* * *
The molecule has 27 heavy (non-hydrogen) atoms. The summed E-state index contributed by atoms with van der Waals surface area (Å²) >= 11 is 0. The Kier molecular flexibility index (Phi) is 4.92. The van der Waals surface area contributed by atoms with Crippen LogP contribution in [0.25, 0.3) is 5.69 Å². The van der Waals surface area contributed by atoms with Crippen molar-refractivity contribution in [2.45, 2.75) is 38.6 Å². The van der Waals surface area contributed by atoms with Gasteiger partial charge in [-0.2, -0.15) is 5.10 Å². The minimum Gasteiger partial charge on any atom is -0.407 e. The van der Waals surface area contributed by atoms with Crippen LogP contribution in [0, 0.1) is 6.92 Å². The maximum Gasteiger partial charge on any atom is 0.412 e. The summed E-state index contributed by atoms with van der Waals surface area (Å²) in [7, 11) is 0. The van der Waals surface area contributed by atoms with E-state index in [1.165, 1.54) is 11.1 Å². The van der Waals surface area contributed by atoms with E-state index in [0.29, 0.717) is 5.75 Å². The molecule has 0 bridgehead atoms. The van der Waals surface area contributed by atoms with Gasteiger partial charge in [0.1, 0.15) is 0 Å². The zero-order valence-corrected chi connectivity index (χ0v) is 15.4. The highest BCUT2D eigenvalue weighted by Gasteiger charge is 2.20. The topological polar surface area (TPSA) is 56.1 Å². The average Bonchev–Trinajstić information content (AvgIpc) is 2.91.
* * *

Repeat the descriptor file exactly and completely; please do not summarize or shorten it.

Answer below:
The molecule has 27 heavy (non-hydrogen) atoms. The summed E-state index contributed by atoms with van der Waals surface area (Å²) >= 11 is 0. The Kier molecular flexibility index (Phi) is 4.92. The van der Waals surface area contributed by atoms with Crippen LogP contribution in [0.25, 0.3) is 5.69 Å². The van der Waals surface area contributed by atoms with Crippen molar-refractivity contribution in [2.45, 2.75) is 38.6 Å². The van der Waals surface area contributed by atoms with Gasteiger partial charge in [-0.2, -0.15) is 5.10 Å². The minimum Gasteiger partial charge on any atom is -0.407 e. The van der Waals surface area contributed by atoms with Crippen LogP contribution in [0, 0.1) is 6.92 Å². The maximum Gasteiger partial charge on any atom is 0.412 e. The summed E-state index contributed by atoms with van der Waals surface area (Å²) in [7, 11) is 0. The van der Waals surface area contributed by atoms with E-state index in [1.165, 1.54) is 11.1 Å². The van der Waals surface area contributed by atoms with E-state index in [0.29, 0.717) is 5.75 Å². The molecule has 0 bridgehead atoms. The van der Waals surface area contributed by atoms with Gasteiger partial charge in [0.1, 0.15) is 0 Å². The zero-order valence-corrected chi connectivity index (χ0v) is 15.4. The highest BCUT2D eigenvalue weighted by Gasteiger charge is 2.20. The topological polar surface area (TPSA) is 56.1 Å². The average Bonchev–Trinajstić information content (AvgIpc) is 2.91.